Forced migration – displacement following violent conflict, large-scale development projects (e.g. dams), and environmental disasters such as droughts or fires – has been and continues to be a common occurrence in the Middle East. Examples include forced migration caused by the Israeli–Arab, Iraqi, Libyan, Syrian, and Yemeni wars and internal displacement driven by political, social, economic, or environmental upheavals. Many states in the region have been both sending and receiving states for forced migrants; this is exemplified most prominently by Syria, which was a receiving state for both Palestinian and Iraqi refugees, but has become the region’s chief sending state due to the ongoing war. The GIGA investigates forced migration in the Middle East as one example of South–South flows, which comprise over 80 per cent of global movements but are still underrepresented in both academic investigation and political debate.
In order to better understand forced migration flows inside the Middle East and beyond, GIGA researchers ask a number of questions:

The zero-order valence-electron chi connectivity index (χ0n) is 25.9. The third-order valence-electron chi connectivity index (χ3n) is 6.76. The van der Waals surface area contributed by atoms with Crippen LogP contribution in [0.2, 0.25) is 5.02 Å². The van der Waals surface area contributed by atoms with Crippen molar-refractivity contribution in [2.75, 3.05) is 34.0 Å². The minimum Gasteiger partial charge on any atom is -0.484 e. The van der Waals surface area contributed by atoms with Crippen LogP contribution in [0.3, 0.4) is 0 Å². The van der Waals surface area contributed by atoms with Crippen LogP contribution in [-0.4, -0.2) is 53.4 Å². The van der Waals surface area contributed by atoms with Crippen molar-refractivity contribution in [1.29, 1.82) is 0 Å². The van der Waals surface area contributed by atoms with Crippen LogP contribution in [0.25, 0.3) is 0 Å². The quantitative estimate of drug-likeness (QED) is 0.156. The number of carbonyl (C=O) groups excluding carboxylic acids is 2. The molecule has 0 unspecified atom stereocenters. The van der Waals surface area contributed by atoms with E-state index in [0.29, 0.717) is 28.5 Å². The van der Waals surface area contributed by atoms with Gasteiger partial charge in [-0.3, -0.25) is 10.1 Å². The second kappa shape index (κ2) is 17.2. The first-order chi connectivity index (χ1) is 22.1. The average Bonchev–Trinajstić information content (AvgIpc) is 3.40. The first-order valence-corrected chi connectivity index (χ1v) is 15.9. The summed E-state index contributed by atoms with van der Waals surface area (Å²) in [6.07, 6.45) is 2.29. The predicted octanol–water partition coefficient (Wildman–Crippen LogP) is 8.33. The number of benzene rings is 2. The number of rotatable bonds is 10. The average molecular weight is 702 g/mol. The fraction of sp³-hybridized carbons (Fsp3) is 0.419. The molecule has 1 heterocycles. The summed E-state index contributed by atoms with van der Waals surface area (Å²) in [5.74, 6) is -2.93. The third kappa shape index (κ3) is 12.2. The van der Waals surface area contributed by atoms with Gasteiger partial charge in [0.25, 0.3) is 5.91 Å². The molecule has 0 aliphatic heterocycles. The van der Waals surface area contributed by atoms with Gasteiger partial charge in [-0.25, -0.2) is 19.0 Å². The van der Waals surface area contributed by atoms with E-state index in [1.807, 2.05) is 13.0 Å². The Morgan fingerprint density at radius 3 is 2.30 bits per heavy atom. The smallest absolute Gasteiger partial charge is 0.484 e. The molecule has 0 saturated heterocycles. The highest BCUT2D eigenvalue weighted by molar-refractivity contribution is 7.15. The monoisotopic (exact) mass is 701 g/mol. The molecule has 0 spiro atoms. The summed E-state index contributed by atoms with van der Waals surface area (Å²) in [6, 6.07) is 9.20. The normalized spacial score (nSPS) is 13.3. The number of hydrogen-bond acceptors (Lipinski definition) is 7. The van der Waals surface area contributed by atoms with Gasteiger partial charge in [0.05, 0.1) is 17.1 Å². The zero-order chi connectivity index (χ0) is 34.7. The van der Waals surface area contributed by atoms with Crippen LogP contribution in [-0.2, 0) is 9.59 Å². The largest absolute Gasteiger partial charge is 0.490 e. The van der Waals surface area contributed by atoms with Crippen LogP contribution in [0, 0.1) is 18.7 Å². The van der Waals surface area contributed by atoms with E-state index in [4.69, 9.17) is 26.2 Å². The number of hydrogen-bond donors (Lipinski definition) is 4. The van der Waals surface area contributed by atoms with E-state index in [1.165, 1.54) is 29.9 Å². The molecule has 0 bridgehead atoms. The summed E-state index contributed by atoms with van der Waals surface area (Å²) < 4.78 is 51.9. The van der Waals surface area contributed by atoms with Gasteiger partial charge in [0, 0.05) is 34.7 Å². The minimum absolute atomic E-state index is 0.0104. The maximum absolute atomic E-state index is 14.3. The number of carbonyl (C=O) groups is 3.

- How do fundamental changes in a region’s political order interact with human mobility?
- What is the relation between major population movements and changes in social stratification, economic stability, and cultural cohesion?
- What role do global environmental change and its local effects play in migration flows?
- How can multiple vulnerabilities be uncovered within different flows, and how can we develop an understanding of forced migration that does not overemphasise mobility and border crossings at the expense of acknowledging internal displacement and (forced) immobility?
- What is the relationship between people who are moving and actors aiming to control such movement, and what kind of transnational exchange is occurring between these various actors?